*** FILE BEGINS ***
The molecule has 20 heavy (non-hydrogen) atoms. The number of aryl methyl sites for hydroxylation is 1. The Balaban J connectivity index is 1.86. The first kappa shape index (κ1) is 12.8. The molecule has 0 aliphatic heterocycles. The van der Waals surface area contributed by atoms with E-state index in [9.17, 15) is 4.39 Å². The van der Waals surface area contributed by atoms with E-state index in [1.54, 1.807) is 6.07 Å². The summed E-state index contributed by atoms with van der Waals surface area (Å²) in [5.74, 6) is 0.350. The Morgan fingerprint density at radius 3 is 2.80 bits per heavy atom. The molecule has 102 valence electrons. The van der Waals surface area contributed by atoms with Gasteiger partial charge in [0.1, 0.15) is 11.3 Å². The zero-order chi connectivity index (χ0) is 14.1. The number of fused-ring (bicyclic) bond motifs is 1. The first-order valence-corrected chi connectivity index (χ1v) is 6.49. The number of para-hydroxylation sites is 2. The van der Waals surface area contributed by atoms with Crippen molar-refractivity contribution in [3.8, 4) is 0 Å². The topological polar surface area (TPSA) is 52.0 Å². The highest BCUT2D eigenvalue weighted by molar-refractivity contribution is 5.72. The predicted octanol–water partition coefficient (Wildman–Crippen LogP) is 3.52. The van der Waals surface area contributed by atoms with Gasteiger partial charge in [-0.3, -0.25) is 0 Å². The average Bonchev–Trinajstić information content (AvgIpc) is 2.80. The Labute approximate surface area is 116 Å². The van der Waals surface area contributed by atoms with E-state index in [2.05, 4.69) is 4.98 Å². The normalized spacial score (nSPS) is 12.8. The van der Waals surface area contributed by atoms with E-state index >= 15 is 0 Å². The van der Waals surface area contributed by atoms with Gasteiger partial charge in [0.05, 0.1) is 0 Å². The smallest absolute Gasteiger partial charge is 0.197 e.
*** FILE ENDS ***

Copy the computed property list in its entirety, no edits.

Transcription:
The molecule has 20 heavy (non-hydrogen) atoms. The number of aryl methyl sites for hydroxylation is 1. The Balaban J connectivity index is 1.86. The first kappa shape index (κ1) is 12.8. The molecule has 0 aliphatic heterocycles. The van der Waals surface area contributed by atoms with E-state index in [9.17, 15) is 4.39 Å². The van der Waals surface area contributed by atoms with E-state index in [1.54, 1.807) is 6.07 Å². The summed E-state index contributed by atoms with van der Waals surface area (Å²) in [5.74, 6) is 0.350. The Morgan fingerprint density at radius 3 is 2.80 bits per heavy atom. The molecule has 102 valence electrons. The van der Waals surface area contributed by atoms with Gasteiger partial charge in [0.1, 0.15) is 11.3 Å². The zero-order chi connectivity index (χ0) is 14.1. The number of fused-ring (bicyclic) bond motifs is 1. The first-order valence-corrected chi connectivity index (χ1v) is 6.49. The number of para-hydroxylation sites is 2. The van der Waals surface area contributed by atoms with Crippen molar-refractivity contribution in [3.8, 4) is 0 Å². The topological polar surface area (TPSA) is 52.0 Å². The highest BCUT2D eigenvalue weighted by molar-refractivity contribution is 5.72. The predicted octanol–water partition coefficient (Wildman–Crippen LogP) is 3.52. The van der Waals surface area contributed by atoms with Gasteiger partial charge in [-0.3, -0.25) is 0 Å². The average Bonchev–Trinajstić information content (AvgIpc) is 2.80. The Labute approximate surface area is 116 Å². The van der Waals surface area contributed by atoms with E-state index in [2.05, 4.69) is 4.98 Å². The normalized spacial score (nSPS) is 12.8. The van der Waals surface area contributed by atoms with E-state index >= 15 is 0 Å². The van der Waals surface area contributed by atoms with Gasteiger partial charge in [0.05, 0.1) is 0 Å². The smallest absolute Gasteiger partial charge is 0.197 e.